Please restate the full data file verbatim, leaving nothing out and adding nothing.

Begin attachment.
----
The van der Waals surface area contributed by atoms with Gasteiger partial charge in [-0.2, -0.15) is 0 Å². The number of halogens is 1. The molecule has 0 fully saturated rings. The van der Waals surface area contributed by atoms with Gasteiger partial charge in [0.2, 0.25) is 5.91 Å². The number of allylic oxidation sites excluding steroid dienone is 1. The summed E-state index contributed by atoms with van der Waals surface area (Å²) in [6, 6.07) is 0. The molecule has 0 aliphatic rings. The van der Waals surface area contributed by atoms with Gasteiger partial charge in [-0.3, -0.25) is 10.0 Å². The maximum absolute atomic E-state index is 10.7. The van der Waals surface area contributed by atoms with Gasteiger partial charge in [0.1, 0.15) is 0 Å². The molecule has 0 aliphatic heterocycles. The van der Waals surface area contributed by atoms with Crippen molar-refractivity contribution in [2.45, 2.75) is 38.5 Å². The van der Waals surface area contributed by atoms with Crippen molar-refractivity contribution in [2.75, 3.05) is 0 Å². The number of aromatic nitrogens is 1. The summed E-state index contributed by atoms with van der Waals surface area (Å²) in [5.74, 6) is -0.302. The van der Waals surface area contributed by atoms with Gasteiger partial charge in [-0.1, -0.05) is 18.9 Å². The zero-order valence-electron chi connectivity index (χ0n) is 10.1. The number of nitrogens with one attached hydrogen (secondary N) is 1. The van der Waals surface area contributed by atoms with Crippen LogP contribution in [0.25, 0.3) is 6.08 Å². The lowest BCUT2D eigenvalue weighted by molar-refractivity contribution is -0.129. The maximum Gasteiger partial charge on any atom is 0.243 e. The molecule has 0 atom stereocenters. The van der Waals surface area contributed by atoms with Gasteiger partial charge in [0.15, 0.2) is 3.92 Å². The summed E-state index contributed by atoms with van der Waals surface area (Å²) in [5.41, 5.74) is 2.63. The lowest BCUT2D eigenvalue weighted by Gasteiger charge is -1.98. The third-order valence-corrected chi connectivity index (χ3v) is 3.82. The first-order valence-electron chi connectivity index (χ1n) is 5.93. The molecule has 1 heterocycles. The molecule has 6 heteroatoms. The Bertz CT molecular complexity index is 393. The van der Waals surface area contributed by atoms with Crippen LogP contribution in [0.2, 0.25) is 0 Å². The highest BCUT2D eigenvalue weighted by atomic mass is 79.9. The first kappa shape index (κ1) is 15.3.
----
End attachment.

The van der Waals surface area contributed by atoms with Gasteiger partial charge in [-0.2, -0.15) is 0 Å². The number of halogens is 1. The molecule has 0 fully saturated rings. The van der Waals surface area contributed by atoms with Gasteiger partial charge in [0.2, 0.25) is 5.91 Å². The number of allylic oxidation sites excluding steroid dienone is 1. The summed E-state index contributed by atoms with van der Waals surface area (Å²) in [6, 6.07) is 0. The molecule has 0 aliphatic rings. The van der Waals surface area contributed by atoms with Gasteiger partial charge in [-0.3, -0.25) is 10.0 Å². The maximum absolute atomic E-state index is 10.7. The van der Waals surface area contributed by atoms with Gasteiger partial charge in [0.1, 0.15) is 0 Å². The molecule has 0 aliphatic heterocycles. The van der Waals surface area contributed by atoms with Crippen molar-refractivity contribution in [2.45, 2.75) is 38.5 Å². The van der Waals surface area contributed by atoms with Crippen molar-refractivity contribution in [2.75, 3.05) is 0 Å². The number of aromatic nitrogens is 1. The summed E-state index contributed by atoms with van der Waals surface area (Å²) in [5.74, 6) is -0.302. The van der Waals surface area contributed by atoms with Gasteiger partial charge in [-0.1, -0.05) is 18.9 Å². The zero-order valence-electron chi connectivity index (χ0n) is 10.1. The number of nitrogens with one attached hydrogen (secondary N) is 1. The van der Waals surface area contributed by atoms with Crippen LogP contribution in [0.25, 0.3) is 6.08 Å². The lowest BCUT2D eigenvalue weighted by molar-refractivity contribution is -0.129. The maximum Gasteiger partial charge on any atom is 0.243 e. The molecule has 0 atom stereocenters. The van der Waals surface area contributed by atoms with Gasteiger partial charge in [0.15, 0.2) is 3.92 Å². The summed E-state index contributed by atoms with van der Waals surface area (Å²) in [5.41, 5.74) is 2.63. The lowest BCUT2D eigenvalue weighted by Gasteiger charge is -1.98. The third-order valence-corrected chi connectivity index (χ3v) is 3.82. The first-order valence-electron chi connectivity index (χ1n) is 5.93. The molecule has 1 heterocycles. The molecule has 6 heteroatoms. The Bertz CT molecular complexity index is 393. The van der Waals surface area contributed by atoms with Crippen LogP contribution in [0.2, 0.25) is 0 Å². The highest BCUT2D eigenvalue weighted by atomic mass is 79.9. The first kappa shape index (κ1) is 15.3.